Clemson’s defense came to Columbia to collect rent

Clemson’s defense came to Columbia to collect rent

Football

Clemson’s defense came to Columbia to collect rent

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COLUMBIA, S.C. — There is a saying amongst former Clemson players that when the Tigers come to Columbia to play archrival South Carolina … they are coming to collect rent.

Clemson’s defense served as the rent collector Saturday night at Williams-Brice Stadium, as the Tigers shut out the Gamecocks for the first time since 1989 with a 30-0 victory.

Dating back to the series’ old “Big Thursday” days, the Tigers have always had their way with the Gamecocks no matter if it was called Carolina Stadium or Williams-Brice Stadium. Clemson moved its all-time road record against South Carolina to 53-32-3. The 53 road wins at South Carolina are more than double its most all-time road wins against any other opponent.

To take it a step further, the Tigers own a 17-6 record against the Gamecocks in Columbia since 1977, including four straight victories at Williams-Brice. In all, they have recorded 23 shutouts against South Carolina over the years, and all 23 have come in Columbia.

The latest edition of the rivalry was not much of a challenge for Clemson. The Tigers won their seventh straight in the series thanks to a defense that dominated a putrid South Carolina offense and behind a running game that continues to get better and better with each game.

“It was an unbelievable complete team effort,” Clemson head coach Dabo Swinney said after the game. “I think they rushed for 43 yards. We knew we needed to stop the run, and if we did, we felt like we could create some turnovers.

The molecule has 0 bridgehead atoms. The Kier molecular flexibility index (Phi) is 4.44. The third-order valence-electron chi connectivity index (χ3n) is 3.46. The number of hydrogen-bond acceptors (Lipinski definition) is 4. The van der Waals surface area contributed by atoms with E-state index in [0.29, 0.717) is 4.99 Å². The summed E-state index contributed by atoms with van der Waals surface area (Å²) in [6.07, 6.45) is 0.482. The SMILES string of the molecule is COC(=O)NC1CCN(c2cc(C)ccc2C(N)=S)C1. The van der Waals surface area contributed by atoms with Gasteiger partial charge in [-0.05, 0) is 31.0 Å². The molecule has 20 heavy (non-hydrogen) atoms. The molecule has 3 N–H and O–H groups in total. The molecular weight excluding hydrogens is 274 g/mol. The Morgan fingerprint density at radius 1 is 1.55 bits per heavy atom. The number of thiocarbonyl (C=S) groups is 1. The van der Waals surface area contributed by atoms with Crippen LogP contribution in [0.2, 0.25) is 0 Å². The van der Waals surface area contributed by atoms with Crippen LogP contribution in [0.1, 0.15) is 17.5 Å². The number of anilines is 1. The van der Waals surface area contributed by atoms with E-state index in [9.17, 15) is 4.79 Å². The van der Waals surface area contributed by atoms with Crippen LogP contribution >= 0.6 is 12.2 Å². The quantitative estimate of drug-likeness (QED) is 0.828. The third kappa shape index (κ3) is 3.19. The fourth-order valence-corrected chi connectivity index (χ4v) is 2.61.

“Then we needed to run the ball, so we won the line of scrimmage and rushed for 265.”

The Tigers (9-3) dominated the line of scrimmage, especially on the defensive side of the ball where Carolina failed to run the ball with any consistency. The Gamecocks averaged just 2.2 yards per carry, while their longest run was 12 yards, which came on the last play of the game when backup quarterback Zeb Noland scrambled to the 4-yard line.

The only suspense on Saturday was whether USC (6-6) was going to score. Noland nearly ran it in on the game’s last play after USC drove the ball 72 yards on nine plays in the final two minutes.

Clemson defensive coordinator Brent Venables said he was not nervous that Noland nearly broke the shutout, but angry was the better word.

“Angry is probably more accurate,” he said while laughing. “But I am proud that we kept them out. So, I was not nervous. It was a great overall performance and it sure was nice.”

As Swinney said, the Gamecocks finished with 43 rushing yards and just 206 yards overall. Clemson has also now held three straight opponents to 50 or fewer rushing yards for the first time since 1991 against Maryland, South Carolina and Duke.

“They were fighting for (the shutout),” Swinney said. “We talked about it at halftime. We were like, ‘Let’s don’t give it up. Let’s keep fighting for it.’”

They did not give it up. The defense collected the rent and brought something extra back to Clemson, as well.

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